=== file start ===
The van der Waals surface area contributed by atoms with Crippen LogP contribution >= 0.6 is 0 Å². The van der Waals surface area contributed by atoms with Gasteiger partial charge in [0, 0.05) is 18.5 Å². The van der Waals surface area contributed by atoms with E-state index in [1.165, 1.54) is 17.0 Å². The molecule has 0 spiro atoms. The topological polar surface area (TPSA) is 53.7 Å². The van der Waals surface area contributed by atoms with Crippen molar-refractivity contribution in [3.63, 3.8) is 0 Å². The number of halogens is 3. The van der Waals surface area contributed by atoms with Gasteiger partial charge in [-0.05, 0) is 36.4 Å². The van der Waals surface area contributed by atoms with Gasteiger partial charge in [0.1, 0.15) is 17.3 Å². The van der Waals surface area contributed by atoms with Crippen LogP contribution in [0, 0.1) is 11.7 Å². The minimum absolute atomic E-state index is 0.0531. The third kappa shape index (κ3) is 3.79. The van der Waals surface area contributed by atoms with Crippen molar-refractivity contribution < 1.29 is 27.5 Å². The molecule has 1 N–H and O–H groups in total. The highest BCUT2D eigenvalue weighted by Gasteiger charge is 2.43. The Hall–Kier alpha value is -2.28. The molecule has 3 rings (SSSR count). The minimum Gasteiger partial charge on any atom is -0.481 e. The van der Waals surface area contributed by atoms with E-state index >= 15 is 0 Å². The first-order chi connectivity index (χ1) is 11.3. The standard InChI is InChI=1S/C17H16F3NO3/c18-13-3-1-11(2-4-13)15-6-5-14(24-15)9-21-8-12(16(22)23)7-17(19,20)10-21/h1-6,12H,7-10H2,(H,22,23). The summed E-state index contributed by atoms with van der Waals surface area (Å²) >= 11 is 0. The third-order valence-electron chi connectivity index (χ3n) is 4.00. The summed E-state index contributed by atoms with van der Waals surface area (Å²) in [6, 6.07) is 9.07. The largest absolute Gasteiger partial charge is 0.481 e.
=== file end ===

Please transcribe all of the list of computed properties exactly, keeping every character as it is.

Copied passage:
The van der Waals surface area contributed by atoms with Crippen LogP contribution >= 0.6 is 0 Å². The van der Waals surface area contributed by atoms with Gasteiger partial charge in [0, 0.05) is 18.5 Å². The van der Waals surface area contributed by atoms with E-state index in [1.165, 1.54) is 17.0 Å². The molecule has 0 spiro atoms. The topological polar surface area (TPSA) is 53.7 Å². The van der Waals surface area contributed by atoms with Crippen molar-refractivity contribution in [3.63, 3.8) is 0 Å². The number of halogens is 3. The van der Waals surface area contributed by atoms with Gasteiger partial charge in [-0.05, 0) is 36.4 Å². The van der Waals surface area contributed by atoms with Gasteiger partial charge in [0.1, 0.15) is 17.3 Å². The van der Waals surface area contributed by atoms with Crippen LogP contribution in [0, 0.1) is 11.7 Å². The minimum absolute atomic E-state index is 0.0531. The third kappa shape index (κ3) is 3.79. The van der Waals surface area contributed by atoms with Crippen molar-refractivity contribution < 1.29 is 27.5 Å². The molecule has 1 N–H and O–H groups in total. The highest BCUT2D eigenvalue weighted by Gasteiger charge is 2.43. The Hall–Kier alpha value is -2.28. The molecule has 3 rings (SSSR count). The minimum Gasteiger partial charge on any atom is -0.481 e. The van der Waals surface area contributed by atoms with E-state index >= 15 is 0 Å². The first-order chi connectivity index (χ1) is 11.3. The standard InChI is InChI=1S/C17H16F3NO3/c18-13-3-1-11(2-4-13)15-6-5-14(24-15)9-21-8-12(16(22)23)7-17(19,20)10-21/h1-6,12H,7-10H2,(H,22,23). The summed E-state index contributed by atoms with van der Waals surface area (Å²) >= 11 is 0. The third-order valence-electron chi connectivity index (χ3n) is 4.00. The summed E-state index contributed by atoms with van der Waals surface area (Å²) in [6, 6.07) is 9.07. The largest absolute Gasteiger partial charge is 0.481 e.